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The Brothers Johnson: Greatest Hits


Download links and information about The Brothers Johnson: Greatest Hits by The Brothers Johnson. This album was released in 1996 and it belongs to Hip Hop/R&B, Soul, Rock, Pop, Funk genres. It contains 15 tracks with total duration of 01:07:42 minutes.

Artist: The Brothers Johnson
Release date: 1996
Genre: Hip Hop/R&B, Soul, Rock, Pop, Funk
Tracks: 15
Duration: 01:07:42
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No. Title Length
1. Ain't We Funkin' Now 5:37
2. Strawberry Letter No. 23 4:59
3. Free and Single 4:08
4. Stomp 6:19
5. Runnin' for Your Lovin' 5:05
6. "Q" 3:25
7. Land of Ladies 4:31
8. Get the Funk out Ma Face 2:28
9. I'll Be Good to You 4:47
10. Light up the Night 3:44
11. You Keep Me Comin' Back 5:14
12. The Real Thing 3:54
13. Tokyo 4:40
14. Ride-o-Rocket 4:42
15. Funk It (Funkadelala) 4:09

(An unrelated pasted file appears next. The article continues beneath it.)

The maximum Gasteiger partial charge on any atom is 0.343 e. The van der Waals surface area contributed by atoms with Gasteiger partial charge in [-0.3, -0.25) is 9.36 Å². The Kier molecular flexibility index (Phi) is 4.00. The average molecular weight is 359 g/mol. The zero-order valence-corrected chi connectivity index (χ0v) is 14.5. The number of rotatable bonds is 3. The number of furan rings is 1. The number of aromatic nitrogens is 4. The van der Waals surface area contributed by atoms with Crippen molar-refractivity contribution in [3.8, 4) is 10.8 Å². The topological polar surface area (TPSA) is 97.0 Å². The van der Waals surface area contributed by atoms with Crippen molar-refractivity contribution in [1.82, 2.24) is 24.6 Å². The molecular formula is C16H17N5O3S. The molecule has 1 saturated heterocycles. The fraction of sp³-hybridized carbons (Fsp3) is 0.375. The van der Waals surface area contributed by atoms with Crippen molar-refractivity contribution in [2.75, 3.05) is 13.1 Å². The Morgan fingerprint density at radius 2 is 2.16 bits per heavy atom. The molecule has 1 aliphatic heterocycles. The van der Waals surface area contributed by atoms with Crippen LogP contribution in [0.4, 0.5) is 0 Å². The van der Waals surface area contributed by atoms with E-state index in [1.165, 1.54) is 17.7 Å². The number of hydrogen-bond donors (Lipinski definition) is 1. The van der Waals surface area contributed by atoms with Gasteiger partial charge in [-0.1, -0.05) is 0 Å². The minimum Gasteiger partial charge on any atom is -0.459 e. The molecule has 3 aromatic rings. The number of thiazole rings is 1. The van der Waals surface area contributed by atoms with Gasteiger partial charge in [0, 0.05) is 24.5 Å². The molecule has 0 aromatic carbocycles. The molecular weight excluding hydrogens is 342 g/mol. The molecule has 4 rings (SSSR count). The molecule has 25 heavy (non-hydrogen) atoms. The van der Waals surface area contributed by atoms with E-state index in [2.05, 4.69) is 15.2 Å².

Coming to prominence toward the tail end of the funk era (the late '70s), the Brothers Johnson boasted a polished, state-of-the-art studio sound that took into account the rise of disco in black pop, not to mention the synthesizer. Early on, they also had an important ally in producer Quincy Jones, who masterminded their first four albums; not surprisingly, those turned out to be their most successful, though they continued to record through the first half of the '80s, often producing themselves. Greatest Hits throws in a few of those '80s cuts for good measure, but concentrates mostly on their prime years with Jones, which produced the classic singles "I'll Be Good to You," the psychedelic "Strawberry Letter 23," and "Stomp!"; all three hit number one on the R&B charts, and "Get the Funk out Ma Face" also made the Top Ten. Greatest Hits also includes a number of fine lesser singles over its 15 tracks, including "Ain't We Funkin' Now," "Runnin' for Your Lovin'," "Free and Single," and "Light up the Night," as well as the Grammy-winning instrumental "Q." It also gathers a couple of their bigger '80s hits, "The Real Thing" and "You Keep Me Comin' Back," though it leaves off 1982's "Welcome to the Club," which just missed the R&B Top Ten. Even so, Greatest Hits still stands as a near-definitive Brothers Johnson compilation; it's certainly all that casual fans will need, and it serves the needs of most funk fanatics pretty nicely as well.